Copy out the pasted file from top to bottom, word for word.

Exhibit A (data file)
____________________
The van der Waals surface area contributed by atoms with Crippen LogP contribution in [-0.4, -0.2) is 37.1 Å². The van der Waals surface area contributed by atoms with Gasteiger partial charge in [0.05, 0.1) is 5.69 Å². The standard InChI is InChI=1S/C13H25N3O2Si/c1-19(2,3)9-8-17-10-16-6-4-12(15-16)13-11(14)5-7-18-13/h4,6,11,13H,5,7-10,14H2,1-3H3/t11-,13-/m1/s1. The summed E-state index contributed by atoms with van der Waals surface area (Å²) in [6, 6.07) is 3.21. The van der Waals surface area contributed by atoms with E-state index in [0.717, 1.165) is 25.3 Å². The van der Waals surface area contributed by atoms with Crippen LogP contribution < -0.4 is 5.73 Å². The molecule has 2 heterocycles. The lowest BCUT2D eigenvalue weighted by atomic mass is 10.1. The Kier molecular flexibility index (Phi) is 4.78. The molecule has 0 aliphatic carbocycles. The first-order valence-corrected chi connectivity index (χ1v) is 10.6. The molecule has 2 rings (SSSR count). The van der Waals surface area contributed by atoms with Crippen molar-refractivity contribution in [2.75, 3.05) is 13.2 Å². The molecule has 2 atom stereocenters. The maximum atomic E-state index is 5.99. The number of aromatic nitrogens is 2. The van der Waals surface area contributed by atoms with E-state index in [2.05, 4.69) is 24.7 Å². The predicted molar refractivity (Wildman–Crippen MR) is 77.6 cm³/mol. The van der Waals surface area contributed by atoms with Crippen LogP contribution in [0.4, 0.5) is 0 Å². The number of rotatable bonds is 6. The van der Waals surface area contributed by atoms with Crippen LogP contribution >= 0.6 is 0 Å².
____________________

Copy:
The van der Waals surface area contributed by atoms with Crippen LogP contribution in [-0.4, -0.2) is 37.1 Å². The van der Waals surface area contributed by atoms with Gasteiger partial charge in [0.05, 0.1) is 5.69 Å². The standard InChI is InChI=1S/C13H25N3O2Si/c1-19(2,3)9-8-17-10-16-6-4-12(15-16)13-11(14)5-7-18-13/h4,6,11,13H,5,7-10,14H2,1-3H3/t11-,13-/m1/s1. The summed E-state index contributed by atoms with van der Waals surface area (Å²) in [6, 6.07) is 3.21. The van der Waals surface area contributed by atoms with E-state index in [0.717, 1.165) is 25.3 Å². The van der Waals surface area contributed by atoms with Crippen LogP contribution < -0.4 is 5.73 Å². The molecule has 2 heterocycles. The lowest BCUT2D eigenvalue weighted by atomic mass is 10.1. The Kier molecular flexibility index (Phi) is 4.78. The molecule has 0 aliphatic carbocycles. The first-order valence-corrected chi connectivity index (χ1v) is 10.6. The molecule has 2 rings (SSSR count). The van der Waals surface area contributed by atoms with Crippen molar-refractivity contribution in [2.75, 3.05) is 13.2 Å². The molecule has 2 atom stereocenters. The maximum atomic E-state index is 5.99. The number of aromatic nitrogens is 2. The van der Waals surface area contributed by atoms with E-state index in [2.05, 4.69) is 24.7 Å². The predicted molar refractivity (Wildman–Crippen MR) is 77.6 cm³/mol. The van der Waals surface area contributed by atoms with Crippen LogP contribution in [0.4, 0.5) is 0 Å². The number of rotatable bonds is 6. The van der Waals surface area contributed by atoms with Crippen LogP contribution >= 0.6 is 0 Å².